Attention Landlords: Another Quirk In New Jersey Landlord-Tenant Law That You Are Not Going To Like

by: Peter J. Gallagher (LinkedIn)

For the uninitiated landlord, New Jersey landlord-tenant court can be a bit of a shock. The deck seems insurmountably stacked in the tenant’s favor. And when a landlord acquires its property via foreclosure, the process is even more confusing. A recent trial court decision, UTS Bechman, LLC v. Woodard, is a good example of how confusing, and sometimes counter intuitive, landlord-tenant court can seem to a landlord.

In Bechman, tenant and her husband were involved in a contentious divorce. During and after the divorce, tenant leased the underlying property, which had been the marital home but was then in foreclosure, from her husband. The property was eventually sold at sheriff’s sale and plaintiff took title to the property. When it acquired the property, plaintiff posted a notice on the door identifying itself as the new owner and providing an address where rent should be paid.

Over the next four months, plaintiff never received rent from tenant, so it sued, seeking to evict her from the property. Seems simple enough, right? Nope.

As it turns out, tenant continued to send the rent to her husband even though she knew that plaintiff was the new owner of the property. This, plus plaintiff’s failure to follow the strict requirements of New Jersey’s Foreclosure Fairness Act, doomed plaintiff’s efforts to evict tenant.

First, the law. In most states, foreclosure extinguishes a tenant’s interest in property. Not New Jersey. Here, an owner who acquires property through foreclosure takes title subject to the tenant’s rights. This means that the owner can only evict the tenant for “good cause,” which is defined under the Anti-Eviction Act to include non-payment of rent. (This is the often the first surprise for unsuspecting owners who buy property at sheriff’s sales.)

Also, in response to the foreclosure crisis that followed the “Great Recession,” New Jersey passed the Foreclosure Fairness Act. It was designed, among other things, to protect tenants who live in property that was being foreclosed. The Act requires that owners who take title to property via foreclosure must provide specific notice to tenants. The statute provides “detailed and mandatory language, font size, paper size, and delivery requirements for the notice,” and requires that it be in both English and Spanish. As the court in Bechman observed: “The law provides the exact words that the new owner must use . . . The new owner must serve a notice that states the tenant does not have to move just because the property has been foreclosed upon.”

In Bechman, the notice plaintiff provided to defendant was not the notice required under the Foreclosure Fairness Act. It “merely notifie[d] the tenant where to pay the rent,” but did not “include any of the language required by the statute,” and “was not properly served in that it was not sent by regular and certified mail to the defendant.” The court acknowledged that “the landlord’s failure to comply does not operate as an absolute defense to a tenant’s obligation to pay rent.” But in Bechman, the tenant did pay rent, just to the wrong party, a scenario that, the court concluded, could have been avoided had plaintiff provided the proper notice:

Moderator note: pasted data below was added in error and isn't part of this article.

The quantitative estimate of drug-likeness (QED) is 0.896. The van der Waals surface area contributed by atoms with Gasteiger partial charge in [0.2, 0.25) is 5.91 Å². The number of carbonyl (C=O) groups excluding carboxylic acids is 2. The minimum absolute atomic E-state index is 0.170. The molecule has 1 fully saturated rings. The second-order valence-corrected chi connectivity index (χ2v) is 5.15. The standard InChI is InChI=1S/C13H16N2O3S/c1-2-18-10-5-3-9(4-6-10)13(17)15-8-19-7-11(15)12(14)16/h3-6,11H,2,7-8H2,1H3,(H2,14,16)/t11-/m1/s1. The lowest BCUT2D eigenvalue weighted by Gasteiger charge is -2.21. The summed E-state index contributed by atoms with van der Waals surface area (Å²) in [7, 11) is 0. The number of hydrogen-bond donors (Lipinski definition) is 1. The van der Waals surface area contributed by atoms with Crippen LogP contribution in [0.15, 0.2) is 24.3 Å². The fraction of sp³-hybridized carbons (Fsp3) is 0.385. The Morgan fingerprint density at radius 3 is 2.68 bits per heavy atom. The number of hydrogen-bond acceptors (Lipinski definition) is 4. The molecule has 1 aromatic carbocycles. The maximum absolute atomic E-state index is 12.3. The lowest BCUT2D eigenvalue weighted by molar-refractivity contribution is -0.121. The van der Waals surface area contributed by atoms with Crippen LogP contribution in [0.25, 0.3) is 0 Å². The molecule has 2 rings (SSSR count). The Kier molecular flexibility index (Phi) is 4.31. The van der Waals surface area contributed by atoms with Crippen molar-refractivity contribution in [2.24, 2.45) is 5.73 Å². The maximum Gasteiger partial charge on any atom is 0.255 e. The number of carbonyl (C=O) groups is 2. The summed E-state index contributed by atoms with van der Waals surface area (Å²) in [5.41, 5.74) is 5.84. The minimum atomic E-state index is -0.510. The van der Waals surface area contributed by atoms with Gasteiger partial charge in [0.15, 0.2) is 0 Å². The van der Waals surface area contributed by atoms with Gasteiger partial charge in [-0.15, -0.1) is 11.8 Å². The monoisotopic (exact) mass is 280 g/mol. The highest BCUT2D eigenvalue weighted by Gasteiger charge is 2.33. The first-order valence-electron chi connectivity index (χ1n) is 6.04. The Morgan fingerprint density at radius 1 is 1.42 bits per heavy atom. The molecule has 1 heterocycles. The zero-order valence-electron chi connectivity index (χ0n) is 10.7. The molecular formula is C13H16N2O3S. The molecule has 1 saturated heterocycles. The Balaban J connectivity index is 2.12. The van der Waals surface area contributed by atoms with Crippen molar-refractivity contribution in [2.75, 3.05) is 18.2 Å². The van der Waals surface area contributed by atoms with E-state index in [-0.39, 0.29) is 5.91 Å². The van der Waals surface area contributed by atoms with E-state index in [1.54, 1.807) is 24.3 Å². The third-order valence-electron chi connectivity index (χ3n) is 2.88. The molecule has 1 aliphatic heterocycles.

The statute cannot be read to endorse eviction when the rent apparently was paid, albeit to the wrong person. This is particularly true when the plaintiff would have, or could have, avoided this misdirection by doing what the statute require[d].

So the court held that the combination of tenant paying rent, albeit to the wrong person, and plaintiff not following the strict letter of the Foreclosure Fairness Act, prevented plaintiff from evicting tenant.

The court reached this conclusion even though it admitted that it “strains credulity that defendant paid her former husband blithely and obliviously without regard to the outcome of the foreclosure litigation.” The court even recognized the merit in plaintiff’s position:

The landlord argues that the tenant, as a defendant in the foreclosure action, should have been aware that her husband lost the property and was no longer entitled to payment of rent. There is more than a little merit to this argument. The court finds it incredible that the defendant was on notice of the sheriff’s sale and the filing of the new deed but yet continued to pay rent to her husband.

And the court even acknowledged that the plaintiff’s argument “might prevail in some future action for damages.” Even so, the court held that plaintiff could not “overcome the sweeping language of and obvious purposes of the New Jersey Fair Foreclosure Act in this summary dispossess matter.”

This is what landlords find so puzzling. The court found the tenant’s position to be incredible, but still had no choice but to dismiss plaintiff’s complaint and deny its request to evict tenant. This happens frequently in New Jersey landlord-tenant court, and is often difficult to explain to landlord clients.

(Note: There are no doubt sound policy reasons behind New Jersey’s strong, pro-tenant laws. Stories of bad landlords are legion. But cases like Bechman do not further those policy reasons and seem to elevate form over substance, which is often difficult for landlords to understand.)

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